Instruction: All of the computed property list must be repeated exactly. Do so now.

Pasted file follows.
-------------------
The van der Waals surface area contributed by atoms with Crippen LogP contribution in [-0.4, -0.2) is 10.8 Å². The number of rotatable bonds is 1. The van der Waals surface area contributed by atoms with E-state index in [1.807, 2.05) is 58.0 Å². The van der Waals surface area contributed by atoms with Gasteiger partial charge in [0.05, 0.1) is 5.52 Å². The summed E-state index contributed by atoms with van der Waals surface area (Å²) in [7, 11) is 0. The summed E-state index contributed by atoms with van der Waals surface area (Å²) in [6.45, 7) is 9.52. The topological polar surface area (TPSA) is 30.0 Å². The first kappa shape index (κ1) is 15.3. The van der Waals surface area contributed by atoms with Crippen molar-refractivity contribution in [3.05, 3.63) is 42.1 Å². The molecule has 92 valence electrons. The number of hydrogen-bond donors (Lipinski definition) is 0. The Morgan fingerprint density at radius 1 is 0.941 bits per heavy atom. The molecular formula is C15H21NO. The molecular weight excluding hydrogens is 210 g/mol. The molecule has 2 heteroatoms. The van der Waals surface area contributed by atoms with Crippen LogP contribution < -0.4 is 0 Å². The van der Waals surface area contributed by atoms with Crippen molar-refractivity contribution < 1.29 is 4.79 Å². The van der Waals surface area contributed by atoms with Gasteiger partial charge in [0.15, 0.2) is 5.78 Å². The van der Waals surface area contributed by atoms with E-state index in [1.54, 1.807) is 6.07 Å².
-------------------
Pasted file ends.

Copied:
The van der Waals surface area contributed by atoms with Crippen LogP contribution in [-0.4, -0.2) is 10.8 Å². The number of rotatable bonds is 1. The van der Waals surface area contributed by atoms with E-state index in [1.807, 2.05) is 58.0 Å². The van der Waals surface area contributed by atoms with Gasteiger partial charge in [0.05, 0.1) is 5.52 Å². The summed E-state index contributed by atoms with van der Waals surface area (Å²) in [7, 11) is 0. The summed E-state index contributed by atoms with van der Waals surface area (Å²) in [6.45, 7) is 9.52. The topological polar surface area (TPSA) is 30.0 Å². The first kappa shape index (κ1) is 15.3. The van der Waals surface area contributed by atoms with Crippen molar-refractivity contribution in [3.05, 3.63) is 42.1 Å². The molecule has 92 valence electrons. The number of hydrogen-bond donors (Lipinski definition) is 0. The Morgan fingerprint density at radius 1 is 0.941 bits per heavy atom. The molecular formula is C15H21NO. The molecular weight excluding hydrogens is 210 g/mol. The molecule has 2 heteroatoms. The van der Waals surface area contributed by atoms with Crippen LogP contribution < -0.4 is 0 Å². The van der Waals surface area contributed by atoms with Crippen molar-refractivity contribution < 1.29 is 4.79 Å². The van der Waals surface area contributed by atoms with Gasteiger partial charge in [0.15, 0.2) is 5.78 Å². The van der Waals surface area contributed by atoms with E-state index in [1.54, 1.807) is 6.07 Å².